Scheduled Shutdown and Wake Up (on LAN) – Part 2

After the first post I’ve been doing a bit of experimenting with my work machine (new) and also at home (old).  We’re all grown ups here so I’m not going to include many screen shots.  Hibernate seems the best option to me as it gives you the most options.  Maintain your state and when you power on, you’re back to a ‘locked’ logon, meaning that even if you decide not to do an automatic wakeup (or your system simply doesn’t support it), then your boot up time’s likely to be less than a minute in any case – so who cares!

I wanted that extra bit of convenience, so I’ve got a scheduled hibernate and wakeup now working at work and at home.

As a side note, I love keyboard shortcuts, and so here’s a list of shortcuts to Control Panel dialogs.

The procedure for hibernation is the same for all machines, but the wakeup will vary from full support to no support…


  1. Enable Hibernation through Power Options dialog in control panel (Hibernate Tab). Start–> Run –> powerconfig.cpl
  2. If you have 2gb of RAM or more download a Microsoft HotFix from here and install.  Hibernation won’t work without it.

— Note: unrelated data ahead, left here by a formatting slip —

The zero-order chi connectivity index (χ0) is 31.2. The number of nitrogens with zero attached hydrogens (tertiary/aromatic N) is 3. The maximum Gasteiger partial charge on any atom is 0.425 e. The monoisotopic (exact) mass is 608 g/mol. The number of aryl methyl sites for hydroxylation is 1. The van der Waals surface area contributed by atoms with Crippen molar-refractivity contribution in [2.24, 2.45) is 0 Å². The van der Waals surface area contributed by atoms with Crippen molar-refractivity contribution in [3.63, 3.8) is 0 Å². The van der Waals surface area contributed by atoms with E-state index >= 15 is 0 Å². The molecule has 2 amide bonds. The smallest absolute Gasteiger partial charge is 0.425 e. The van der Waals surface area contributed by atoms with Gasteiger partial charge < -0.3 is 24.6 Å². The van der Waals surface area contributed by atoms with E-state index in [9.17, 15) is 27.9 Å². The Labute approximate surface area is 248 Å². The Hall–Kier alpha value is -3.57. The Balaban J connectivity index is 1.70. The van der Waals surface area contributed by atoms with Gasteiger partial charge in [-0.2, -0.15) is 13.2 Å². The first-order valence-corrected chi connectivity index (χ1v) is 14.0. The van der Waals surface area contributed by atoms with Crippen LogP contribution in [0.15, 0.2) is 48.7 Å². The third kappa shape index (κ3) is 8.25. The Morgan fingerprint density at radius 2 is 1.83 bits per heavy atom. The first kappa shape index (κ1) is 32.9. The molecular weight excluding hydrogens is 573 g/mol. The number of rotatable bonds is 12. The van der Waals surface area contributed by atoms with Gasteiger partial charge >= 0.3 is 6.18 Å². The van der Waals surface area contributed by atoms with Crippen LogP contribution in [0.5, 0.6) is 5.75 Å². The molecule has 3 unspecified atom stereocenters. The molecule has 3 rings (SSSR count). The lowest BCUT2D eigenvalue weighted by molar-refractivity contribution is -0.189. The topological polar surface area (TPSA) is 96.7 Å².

3. Open Device Manager (Start –> Run–>devmgmt.msc) and open the properties of the Network adapter you want to use to control the wake up
  4. Check the ‘Allow this device to bring the computer out of standby’ box (Power Management Tab)
  5. Ensure ‘Wake Up Capabilities’ (Advanced Tab) is not set to disabled or none.  Each network adapter will have different capabilities.  The work machine has (Both, Magic Packet, None, Wake up Frame).  The option was already set to ‘both’ so I didn’t make any change.
  6. Create a new scheduled task (Start –> Run –> control schedtasks) called Hibernate with the following in the Run box…
    C:\WINDOWS\system32\rundll32.exe  powrprof.dll,SetSuspendState Hibernate